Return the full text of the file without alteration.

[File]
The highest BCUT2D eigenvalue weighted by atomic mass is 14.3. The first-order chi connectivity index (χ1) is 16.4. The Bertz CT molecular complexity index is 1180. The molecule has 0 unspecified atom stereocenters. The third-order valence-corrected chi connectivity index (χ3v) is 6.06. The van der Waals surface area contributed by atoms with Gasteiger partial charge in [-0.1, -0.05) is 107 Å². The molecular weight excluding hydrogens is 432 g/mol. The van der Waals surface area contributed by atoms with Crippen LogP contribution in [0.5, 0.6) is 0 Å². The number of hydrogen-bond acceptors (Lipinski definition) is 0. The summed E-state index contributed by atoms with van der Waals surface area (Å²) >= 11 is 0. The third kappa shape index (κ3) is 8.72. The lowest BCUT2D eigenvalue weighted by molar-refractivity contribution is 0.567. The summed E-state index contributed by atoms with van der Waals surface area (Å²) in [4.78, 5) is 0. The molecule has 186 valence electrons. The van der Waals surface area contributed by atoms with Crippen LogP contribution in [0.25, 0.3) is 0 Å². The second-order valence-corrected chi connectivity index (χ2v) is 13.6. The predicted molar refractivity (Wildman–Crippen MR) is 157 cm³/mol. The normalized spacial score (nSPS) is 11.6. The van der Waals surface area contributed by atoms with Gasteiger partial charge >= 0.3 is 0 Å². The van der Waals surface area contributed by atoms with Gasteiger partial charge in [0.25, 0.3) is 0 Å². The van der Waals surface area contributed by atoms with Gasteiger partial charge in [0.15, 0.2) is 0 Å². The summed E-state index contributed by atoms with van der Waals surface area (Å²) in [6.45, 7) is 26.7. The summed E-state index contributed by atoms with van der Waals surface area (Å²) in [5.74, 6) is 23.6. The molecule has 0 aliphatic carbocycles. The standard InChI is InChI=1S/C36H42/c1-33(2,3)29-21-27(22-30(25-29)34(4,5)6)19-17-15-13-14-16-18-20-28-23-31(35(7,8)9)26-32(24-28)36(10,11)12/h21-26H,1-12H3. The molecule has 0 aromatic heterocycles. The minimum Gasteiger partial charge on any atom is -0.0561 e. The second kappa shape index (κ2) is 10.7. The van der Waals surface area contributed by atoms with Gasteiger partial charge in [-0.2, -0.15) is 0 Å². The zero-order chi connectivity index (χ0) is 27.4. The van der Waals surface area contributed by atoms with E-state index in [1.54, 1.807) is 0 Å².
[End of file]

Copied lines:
The highest BCUT2D eigenvalue weighted by atomic mass is 14.3. The first-order chi connectivity index (χ1) is 16.4. The Bertz CT molecular complexity index is 1180. The molecule has 0 unspecified atom stereocenters. The third-order valence-corrected chi connectivity index (χ3v) is 6.06. The van der Waals surface area contributed by atoms with Gasteiger partial charge in [-0.1, -0.05) is 107 Å². The molecular weight excluding hydrogens is 432 g/mol. The van der Waals surface area contributed by atoms with Crippen LogP contribution in [0.5, 0.6) is 0 Å². The number of hydrogen-bond acceptors (Lipinski definition) is 0. The summed E-state index contributed by atoms with van der Waals surface area (Å²) >= 11 is 0. The third kappa shape index (κ3) is 8.72. The lowest BCUT2D eigenvalue weighted by molar-refractivity contribution is 0.567. The summed E-state index contributed by atoms with van der Waals surface area (Å²) in [4.78, 5) is 0. The molecule has 186 valence electrons. The van der Waals surface area contributed by atoms with Crippen LogP contribution in [0.25, 0.3) is 0 Å². The second-order valence-corrected chi connectivity index (χ2v) is 13.6. The predicted molar refractivity (Wildman–Crippen MR) is 157 cm³/mol. The normalized spacial score (nSPS) is 11.6. The van der Waals surface area contributed by atoms with Gasteiger partial charge >= 0.3 is 0 Å². The van der Waals surface area contributed by atoms with Gasteiger partial charge in [0.25, 0.3) is 0 Å². The van der Waals surface area contributed by atoms with Gasteiger partial charge in [0.15, 0.2) is 0 Å². The summed E-state index contributed by atoms with van der Waals surface area (Å²) in [6.45, 7) is 26.7. The summed E-state index contributed by atoms with van der Waals surface area (Å²) in [5.74, 6) is 23.6. The molecule has 0 aliphatic carbocycles. The standard InChI is InChI=1S/C36H42/c1-33(2,3)29-21-27(22-30(25-29)34(4,5)6)19-17-15-13-14-16-18-20-28-23-31(35(7,8)9)26-32(24-28)36(10,11)12/h21-26H,1-12H3. The molecule has 0 aromatic heterocycles. The minimum Gasteiger partial charge on any atom is -0.0561 e. The second kappa shape index (κ2) is 10.7. The van der Waals surface area contributed by atoms with Gasteiger partial charge in [-0.2, -0.15) is 0 Å². The zero-order chi connectivity index (χ0) is 27.4. The van der Waals surface area contributed by atoms with E-state index in [1.54, 1.807) is 0 Å².